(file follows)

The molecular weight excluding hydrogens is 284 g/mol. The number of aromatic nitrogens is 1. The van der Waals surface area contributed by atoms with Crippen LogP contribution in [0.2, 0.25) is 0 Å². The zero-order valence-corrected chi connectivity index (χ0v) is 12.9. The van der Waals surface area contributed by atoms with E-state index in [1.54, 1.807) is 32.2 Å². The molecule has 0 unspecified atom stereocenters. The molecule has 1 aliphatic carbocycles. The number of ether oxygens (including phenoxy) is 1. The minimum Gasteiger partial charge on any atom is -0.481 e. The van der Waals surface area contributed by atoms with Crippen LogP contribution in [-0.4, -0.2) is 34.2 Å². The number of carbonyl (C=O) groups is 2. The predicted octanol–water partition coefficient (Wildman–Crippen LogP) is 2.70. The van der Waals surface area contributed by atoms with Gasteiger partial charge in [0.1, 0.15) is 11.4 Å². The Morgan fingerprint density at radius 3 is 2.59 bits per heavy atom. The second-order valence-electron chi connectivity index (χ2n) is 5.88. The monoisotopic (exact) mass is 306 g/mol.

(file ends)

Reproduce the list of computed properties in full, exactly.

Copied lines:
The molecular weight excluding hydrogens is 284 g/mol. The number of aromatic nitrogens is 1. The van der Waals surface area contributed by atoms with Crippen LogP contribution in [0.2, 0.25) is 0 Å². The zero-order valence-corrected chi connectivity index (χ0v) is 12.9. The van der Waals surface area contributed by atoms with E-state index in [1.54, 1.807) is 32.2 Å². The molecule has 0 unspecified atom stereocenters. The molecule has 1 aliphatic carbocycles. The number of ether oxygens (including phenoxy) is 1. The minimum Gasteiger partial charge on any atom is -0.481 e. The van der Waals surface area contributed by atoms with Crippen LogP contribution in [-0.4, -0.2) is 34.2 Å². The number of carbonyl (C=O) groups is 2. The predicted octanol–water partition coefficient (Wildman–Crippen LogP) is 2.70. The van der Waals surface area contributed by atoms with Gasteiger partial charge in [0.1, 0.15) is 11.4 Å². The Morgan fingerprint density at radius 3 is 2.59 bits per heavy atom. The second-order valence-electron chi connectivity index (χ2n) is 5.88. The monoisotopic (exact) mass is 306 g/mol.